Tornado Lightning


Normal Every Night Lightning

Thursday night while on the road doing deliveries the national weather alert had given a warning for tornados, not something we usually get in our area. I read that there had been baseball size hail already and a tornado progressing from the nearby city in our direction up here in the mountains. I setup our Casio Exilim EX-V8 digital camera recording video in the window looking across the valley and waited.


More Interesting Lightning Down to Marsh

The winds picked up and the thunder got closer and closer. The night sky flashed. Then we were rewarded with a spectacular thunderstorm and possibly there was a funnel with repeated thick vertical lightning strikes down its core. I have never seen a tornado before so this was a bit of a new experience.


Marsh Striking Back Upward Moments Later

What we observe were not the usual sideways strikes that branch but instead single strikes that appeared to hit down over and over in the same spot before moving onward to a new area.

There is a vein of copper ore in our mountains and I believe that some of the activity we saw may have been the storm hitting the metallic rocks. At one point a white lightning strike comes downward and then shortly afterwards a purple bolt flashes back upward into the sky for several hundred feet.



What may be the funnel of a tornado being lit up by the strikes of lightning within it gradually moves south east across the valley and ridge.



The next day the trees looked fine so it may not have actually touched down. Our mountain slopes tend to break the winds up.



After the lightning started it’s show the rain got very intense. We didn’t get much compared with other areas, perhaps 3″ or so based on buckets.



In Barre, Montpelier and other nearby towns they had a great deal of flooding due to the water pouring down from both the sky and the mountains. We read in the newspaper that one river went from 800 cubic-feet per second to over 13,000 cubic-feet per second.



When we got to Barre the town was flooded. Wood and other things were floating down the streets. The police had cordoned off the edges of the town. She couldn’t get home. She went back up on the western mountains by the hospital and waited. Later she circled down south and was able to cross over finally getting home about mid-night. It had been a 22 hour day for her. Our hearts go out to all those who suffered real loss in this and other storms – We are fortunate to have not had any damage from the storm, just an exciting view as it passed by.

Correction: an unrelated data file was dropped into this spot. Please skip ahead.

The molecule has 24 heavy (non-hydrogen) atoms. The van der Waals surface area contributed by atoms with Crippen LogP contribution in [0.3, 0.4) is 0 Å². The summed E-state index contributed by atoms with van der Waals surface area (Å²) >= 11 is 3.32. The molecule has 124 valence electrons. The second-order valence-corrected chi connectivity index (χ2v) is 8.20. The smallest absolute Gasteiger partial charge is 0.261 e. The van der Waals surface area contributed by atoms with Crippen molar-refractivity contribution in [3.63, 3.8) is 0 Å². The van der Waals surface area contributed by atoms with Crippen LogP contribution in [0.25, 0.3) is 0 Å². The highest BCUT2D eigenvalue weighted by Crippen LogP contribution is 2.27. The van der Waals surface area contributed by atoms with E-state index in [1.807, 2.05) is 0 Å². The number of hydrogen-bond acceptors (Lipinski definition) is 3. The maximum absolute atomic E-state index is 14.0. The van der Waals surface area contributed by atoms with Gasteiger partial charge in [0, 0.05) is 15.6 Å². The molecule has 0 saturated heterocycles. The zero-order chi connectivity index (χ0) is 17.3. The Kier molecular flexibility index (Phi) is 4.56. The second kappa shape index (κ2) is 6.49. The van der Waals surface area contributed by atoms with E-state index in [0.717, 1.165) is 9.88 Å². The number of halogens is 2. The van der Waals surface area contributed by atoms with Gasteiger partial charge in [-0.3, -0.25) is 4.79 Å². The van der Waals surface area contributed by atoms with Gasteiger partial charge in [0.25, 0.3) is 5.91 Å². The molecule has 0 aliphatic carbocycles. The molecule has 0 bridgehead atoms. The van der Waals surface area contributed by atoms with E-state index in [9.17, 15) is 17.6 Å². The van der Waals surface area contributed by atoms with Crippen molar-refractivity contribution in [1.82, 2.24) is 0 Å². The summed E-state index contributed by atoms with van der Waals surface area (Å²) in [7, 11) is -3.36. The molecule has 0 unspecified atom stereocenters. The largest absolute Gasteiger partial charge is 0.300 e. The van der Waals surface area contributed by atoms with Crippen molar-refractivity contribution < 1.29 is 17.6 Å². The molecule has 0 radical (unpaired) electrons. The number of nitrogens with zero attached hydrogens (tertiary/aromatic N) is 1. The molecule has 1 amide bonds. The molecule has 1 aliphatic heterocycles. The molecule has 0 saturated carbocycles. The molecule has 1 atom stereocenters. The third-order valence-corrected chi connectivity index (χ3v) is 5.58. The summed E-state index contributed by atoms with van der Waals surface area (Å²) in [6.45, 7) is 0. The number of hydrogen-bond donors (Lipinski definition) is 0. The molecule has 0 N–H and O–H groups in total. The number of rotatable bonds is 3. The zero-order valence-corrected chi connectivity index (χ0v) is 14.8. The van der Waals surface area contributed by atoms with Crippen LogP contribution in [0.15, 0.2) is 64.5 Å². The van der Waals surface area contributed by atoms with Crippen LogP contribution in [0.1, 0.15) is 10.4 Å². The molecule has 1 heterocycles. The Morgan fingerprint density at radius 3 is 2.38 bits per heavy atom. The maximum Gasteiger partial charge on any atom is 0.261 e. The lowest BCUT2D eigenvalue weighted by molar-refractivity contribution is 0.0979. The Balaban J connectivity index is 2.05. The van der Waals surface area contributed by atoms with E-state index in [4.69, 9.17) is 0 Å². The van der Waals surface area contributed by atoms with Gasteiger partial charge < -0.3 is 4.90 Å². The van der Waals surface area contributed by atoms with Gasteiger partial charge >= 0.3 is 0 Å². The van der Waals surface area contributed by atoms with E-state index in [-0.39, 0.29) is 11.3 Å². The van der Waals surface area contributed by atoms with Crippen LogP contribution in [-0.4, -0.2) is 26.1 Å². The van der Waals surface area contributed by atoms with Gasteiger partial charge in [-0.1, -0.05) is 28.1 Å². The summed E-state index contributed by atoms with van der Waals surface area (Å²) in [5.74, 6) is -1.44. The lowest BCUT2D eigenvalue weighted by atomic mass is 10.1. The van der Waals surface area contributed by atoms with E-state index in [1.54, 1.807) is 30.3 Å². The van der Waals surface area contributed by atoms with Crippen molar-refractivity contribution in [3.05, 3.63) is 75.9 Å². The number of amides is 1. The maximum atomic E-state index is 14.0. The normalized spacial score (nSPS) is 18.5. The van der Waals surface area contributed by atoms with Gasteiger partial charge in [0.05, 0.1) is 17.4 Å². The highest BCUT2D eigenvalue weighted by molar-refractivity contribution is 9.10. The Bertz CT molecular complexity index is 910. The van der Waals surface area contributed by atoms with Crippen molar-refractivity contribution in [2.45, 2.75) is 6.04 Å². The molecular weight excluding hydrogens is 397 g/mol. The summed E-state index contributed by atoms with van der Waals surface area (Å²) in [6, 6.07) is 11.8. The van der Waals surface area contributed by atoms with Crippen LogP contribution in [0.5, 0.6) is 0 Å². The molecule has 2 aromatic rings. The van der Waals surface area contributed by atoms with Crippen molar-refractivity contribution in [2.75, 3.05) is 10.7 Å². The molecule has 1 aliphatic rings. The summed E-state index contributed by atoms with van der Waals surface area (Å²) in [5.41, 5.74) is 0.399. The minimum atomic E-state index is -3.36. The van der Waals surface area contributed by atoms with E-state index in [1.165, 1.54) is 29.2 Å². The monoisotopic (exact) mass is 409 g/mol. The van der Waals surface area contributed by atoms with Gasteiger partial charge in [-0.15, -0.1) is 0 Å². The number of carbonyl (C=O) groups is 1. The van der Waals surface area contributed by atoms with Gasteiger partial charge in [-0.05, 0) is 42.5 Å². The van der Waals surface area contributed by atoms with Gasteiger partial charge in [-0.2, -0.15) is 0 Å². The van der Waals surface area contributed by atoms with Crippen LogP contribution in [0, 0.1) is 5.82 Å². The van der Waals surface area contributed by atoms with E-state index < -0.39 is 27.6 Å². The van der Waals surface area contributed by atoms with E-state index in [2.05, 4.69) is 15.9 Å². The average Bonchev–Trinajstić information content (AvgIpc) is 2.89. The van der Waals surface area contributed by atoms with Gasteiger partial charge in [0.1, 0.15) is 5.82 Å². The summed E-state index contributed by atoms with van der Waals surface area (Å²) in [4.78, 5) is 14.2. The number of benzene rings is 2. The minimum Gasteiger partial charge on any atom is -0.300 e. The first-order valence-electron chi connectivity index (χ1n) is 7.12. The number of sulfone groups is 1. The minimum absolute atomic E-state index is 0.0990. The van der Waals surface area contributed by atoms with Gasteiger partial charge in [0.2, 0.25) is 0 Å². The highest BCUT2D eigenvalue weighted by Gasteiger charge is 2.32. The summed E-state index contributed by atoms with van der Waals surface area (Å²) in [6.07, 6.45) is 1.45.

Outdoors: 80°F/47°F Sunny
Tiny Cottage: 67°F/65°F

Daily Spark: Don’t read everything you believe.

About Walter Jeffries

Tinker, Tailor...
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7 Responses to Tornado Lightning

  1. Pam R. says:

    How cool to listen to a thunderstorm, watch the lightning, and not have to deal with the aftermath. Well, not immediately, as all your water will eventually come here, via Connecticut River.

  2. Eric Nendle says:

    Nice videos and photos. Great idea using the video to capture lightning. I have tried catching it with just the camera mode but not so well.

    • Using still frames captures lighting but misses the multi-strikes that we were seeing. Using the video showed a lot of things I missed with my naked eyes. I would use the video again but next time set it on the higher resolution UHQ Wide. I would also put down the window screen. Silly me.

  3. Lindsey says:

    I’m glad you guys are okay!
    Know that all of us up here in the soggy Northwest are thinking of you all and hoping for a speedy return to something more like normal.
    Killer shots, too.
    I once stood outside (in the days of yore, before children, when I had time to do these things) and caught a roving lightening storm across our plateau – got some great shots with just a dinky digital cam.

  4. Excellent blog post Walt! Great pics, great care in setting up the cameras and stuff. I imagine lightening is not easy to capture on camera and you managed to capture it going from the ground up! Well done Sir.

    Glad you got home safe and sound. If the worse that happened to her was a 22 hour day..I would sign up for that. Could have been worse.

  5. Larry AJ says:

    Here is an awesome photo of a big well defined funnel cloud lit by lightning!
    http://www.nsm.or.th/nsm2009/e-learning/english_version/science@nsm/science@nsm/clouds/cumulus/hold/funnel4.htm
    I grew up in Iowa but never was this close to one – AND never want to be!!! Just thinking about it makes the hair stand u on the back of my head!

    I assume that in a heavy storm like that the livestock and dogs “hunker down” in places that they feel safe. I have known dogs the were deathly afraid of lighting and one that went thru hardware cloth (wire) and a window sash to hide in a cellar.

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